Aurora Milton’s jumper created from reused clothing and fabric. Courtesy of ecomaine

Aurora Milton, a junior from Cape Elizabeth High School, has won ecomaine’s Upcycle Challenge for the second year in a row. The nonprofit organization ecomaine, a single-sort recycling and sustainable waste management firm, holds the annual Upcycle Challenge for K-12 students in ecomaine member communities. The challenge is to use post-consumer items to create a new item, with approval from a teacher for the project. While the organization encourages recycling, the project goes a step further — upcycling old materials to make something new.

Finalists were chosen by ecomaine’s Outreach and Recycling Committee and the winner chosen in an online vote.

Milton created a jumper from old fabric and discarded clothing, winning the $500 grand prize for Cape Elizabeth High School. Milton received 71 percent of the votes, of which there were over 1,000. Last year, Milton won the 2022 contest for creating a pair of pants out of old curtains and discarded fabrics.

“April showers bring May flowers and a distaste for fast fashion,” Milton wrote in her contest entry. “In spring 2023, consumers are focusing on wearable, sustainable pieces as opposed to mass-produced microtrends. This upcycled jumper perfectly represents this mindset, offering a timeless, Y2K, romantic comedy look. Appealing to the environmentally conscious, this garment is made exclusively from retired materials: the base of the jumper formerly belonged to a dress found at Goodwill, and the black straps and bust band came from an old pair of pants. Even the appliqué on the chest was salvaged from remnants of the designer’s upcycled homecoming dress. Wearable for any occasion throughout the year, this jumper makes for an iconic runway look.”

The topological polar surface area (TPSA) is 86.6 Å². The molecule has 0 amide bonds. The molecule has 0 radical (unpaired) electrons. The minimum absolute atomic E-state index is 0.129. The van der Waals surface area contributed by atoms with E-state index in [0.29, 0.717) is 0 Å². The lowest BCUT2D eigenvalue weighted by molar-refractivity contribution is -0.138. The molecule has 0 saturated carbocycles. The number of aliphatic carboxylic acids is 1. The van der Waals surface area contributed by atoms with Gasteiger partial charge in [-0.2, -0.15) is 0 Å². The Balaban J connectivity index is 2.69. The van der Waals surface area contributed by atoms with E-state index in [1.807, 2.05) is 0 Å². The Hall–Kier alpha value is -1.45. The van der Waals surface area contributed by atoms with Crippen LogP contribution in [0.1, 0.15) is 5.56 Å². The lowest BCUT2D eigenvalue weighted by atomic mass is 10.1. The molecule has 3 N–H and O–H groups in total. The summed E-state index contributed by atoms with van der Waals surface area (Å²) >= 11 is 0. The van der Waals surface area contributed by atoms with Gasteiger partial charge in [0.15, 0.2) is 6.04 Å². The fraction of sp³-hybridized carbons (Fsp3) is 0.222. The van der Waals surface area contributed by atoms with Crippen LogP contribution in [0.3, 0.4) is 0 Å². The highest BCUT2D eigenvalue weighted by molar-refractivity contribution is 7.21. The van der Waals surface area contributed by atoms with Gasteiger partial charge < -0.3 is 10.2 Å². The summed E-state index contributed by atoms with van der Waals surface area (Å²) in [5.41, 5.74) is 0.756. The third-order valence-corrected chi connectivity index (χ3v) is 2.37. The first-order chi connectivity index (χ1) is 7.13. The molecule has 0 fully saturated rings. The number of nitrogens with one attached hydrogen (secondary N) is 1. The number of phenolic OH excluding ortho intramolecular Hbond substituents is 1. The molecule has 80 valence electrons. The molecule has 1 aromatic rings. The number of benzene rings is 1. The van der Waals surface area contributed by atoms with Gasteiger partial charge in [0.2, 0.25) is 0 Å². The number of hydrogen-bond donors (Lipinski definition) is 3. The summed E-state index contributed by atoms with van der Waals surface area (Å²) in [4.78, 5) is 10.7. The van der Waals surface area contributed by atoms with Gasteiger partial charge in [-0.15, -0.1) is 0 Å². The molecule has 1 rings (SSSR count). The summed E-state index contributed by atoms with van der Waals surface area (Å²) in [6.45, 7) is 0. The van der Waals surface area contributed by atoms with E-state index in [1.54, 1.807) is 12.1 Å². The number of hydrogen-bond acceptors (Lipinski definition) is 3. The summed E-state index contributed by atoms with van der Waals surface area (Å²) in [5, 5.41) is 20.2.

One other finalist was a wind chime created by the Intercultural Community Center in Westbrook made out of glass bottles, pages from old books, a bike wheel, sea shells, pine cones, leaves, and more. The third finalist was a a doll house made from recycled materials, created by participants Scarlett, Christine, Ruby, and Emma from Fiddlehead Center for the Arts in Scarborough.

A special note was made for Sydney Doyle, from Mt. Aratat Middle School, who created reusable tote bags from old pet feed bags. Her work was ineligible for the prize due to not being in an ecomaine member community, but the organization has sent her a prize pack to commend her for her work.

“All three finalists did such an amazing job,” said ecomaine Communications Manager Matt Grondin. “It’s important to congratulate each of them for their great creativity; it’s clear that Aurora’s design resonated with Maine voters in the Upcycle Challenge.”

A dollhouse created by participants from Fiddlehead Center for the Arts in Scarborough. Courtesy of ecomaine

Windchimes, from the Intercultural Community Center, Westbrook. Courtesy of ecomaine

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